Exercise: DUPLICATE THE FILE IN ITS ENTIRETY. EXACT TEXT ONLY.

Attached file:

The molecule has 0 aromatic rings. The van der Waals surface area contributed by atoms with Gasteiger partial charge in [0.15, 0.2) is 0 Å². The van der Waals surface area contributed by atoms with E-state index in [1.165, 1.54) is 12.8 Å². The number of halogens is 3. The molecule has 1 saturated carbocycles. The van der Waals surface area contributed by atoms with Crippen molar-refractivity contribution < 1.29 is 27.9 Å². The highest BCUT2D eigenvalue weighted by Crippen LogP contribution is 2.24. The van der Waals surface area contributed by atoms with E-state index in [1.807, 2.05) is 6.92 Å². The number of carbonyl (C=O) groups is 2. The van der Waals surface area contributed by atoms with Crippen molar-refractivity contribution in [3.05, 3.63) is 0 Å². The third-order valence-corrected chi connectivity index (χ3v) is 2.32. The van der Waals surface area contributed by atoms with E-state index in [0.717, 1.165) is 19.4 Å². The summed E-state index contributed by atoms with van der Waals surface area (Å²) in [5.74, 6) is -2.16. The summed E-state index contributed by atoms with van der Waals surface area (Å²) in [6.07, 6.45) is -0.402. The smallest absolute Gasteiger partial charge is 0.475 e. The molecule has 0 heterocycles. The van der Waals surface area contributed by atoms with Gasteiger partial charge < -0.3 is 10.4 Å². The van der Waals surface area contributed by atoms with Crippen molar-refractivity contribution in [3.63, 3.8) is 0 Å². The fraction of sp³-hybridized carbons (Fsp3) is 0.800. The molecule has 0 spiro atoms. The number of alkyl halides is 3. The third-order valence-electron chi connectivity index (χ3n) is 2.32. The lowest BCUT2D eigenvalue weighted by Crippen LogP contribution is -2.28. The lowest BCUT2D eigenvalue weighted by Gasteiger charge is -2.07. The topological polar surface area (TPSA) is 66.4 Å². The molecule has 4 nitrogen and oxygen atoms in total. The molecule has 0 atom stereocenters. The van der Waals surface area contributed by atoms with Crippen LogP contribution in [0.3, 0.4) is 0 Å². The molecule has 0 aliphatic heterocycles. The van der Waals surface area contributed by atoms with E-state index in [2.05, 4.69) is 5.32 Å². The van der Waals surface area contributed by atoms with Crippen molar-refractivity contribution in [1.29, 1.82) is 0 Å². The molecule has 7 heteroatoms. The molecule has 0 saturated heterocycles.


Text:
The molecule has 0 aromatic rings. The van der Waals surface area contributed by atoms with Gasteiger partial charge in [0.15, 0.2) is 0 Å². The van der Waals surface area contributed by atoms with E-state index in [1.165, 1.54) is 12.8 Å². The number of halogens is 3. The molecule has 1 saturated carbocycles. The van der Waals surface area contributed by atoms with Crippen molar-refractivity contribution < 1.29 is 27.9 Å². The highest BCUT2D eigenvalue weighted by Crippen LogP contribution is 2.24. The van der Waals surface area contributed by atoms with E-state index in [1.807, 2.05) is 6.92 Å². The number of carbonyl (C=O) groups is 2. The van der Waals surface area contributed by atoms with Crippen molar-refractivity contribution in [3.05, 3.63) is 0 Å². The third-order valence-corrected chi connectivity index (χ3v) is 2.32. The van der Waals surface area contributed by atoms with E-state index in [0.717, 1.165) is 19.4 Å². The summed E-state index contributed by atoms with van der Waals surface area (Å²) in [5.74, 6) is -2.16. The summed E-state index contributed by atoms with van der Waals surface area (Å²) in [6.07, 6.45) is -0.402. The smallest absolute Gasteiger partial charge is 0.475 e. The molecule has 0 heterocycles. The van der Waals surface area contributed by atoms with Gasteiger partial charge < -0.3 is 10.4 Å². The van der Waals surface area contributed by atoms with Crippen molar-refractivity contribution in [3.63, 3.8) is 0 Å². The fraction of sp³-hybridized carbons (Fsp3) is 0.800. The molecule has 0 spiro atoms. The number of alkyl halides is 3. The third-order valence-electron chi connectivity index (χ3n) is 2.32. The lowest BCUT2D eigenvalue weighted by Crippen LogP contribution is -2.28. The lowest BCUT2D eigenvalue weighted by Gasteiger charge is -2.07. The topological polar surface area (TPSA) is 66.4 Å². The molecule has 4 nitrogen and oxygen atoms in total. The molecule has 0 atom stereocenters. The van der Waals surface area contributed by atoms with Crippen LogP contribution in [0.3, 0.4) is 0 Å². The molecule has 0 aliphatic heterocycles. The van der Waals surface area contributed by atoms with E-state index in [2.05, 4.69) is 5.32 Å². The van der Waals surface area contributed by atoms with Crippen molar-refractivity contribution in [1.29, 1.82) is 0 Å². The molecule has 7 heteroatoms. The molecule has 0 saturated heterocycles.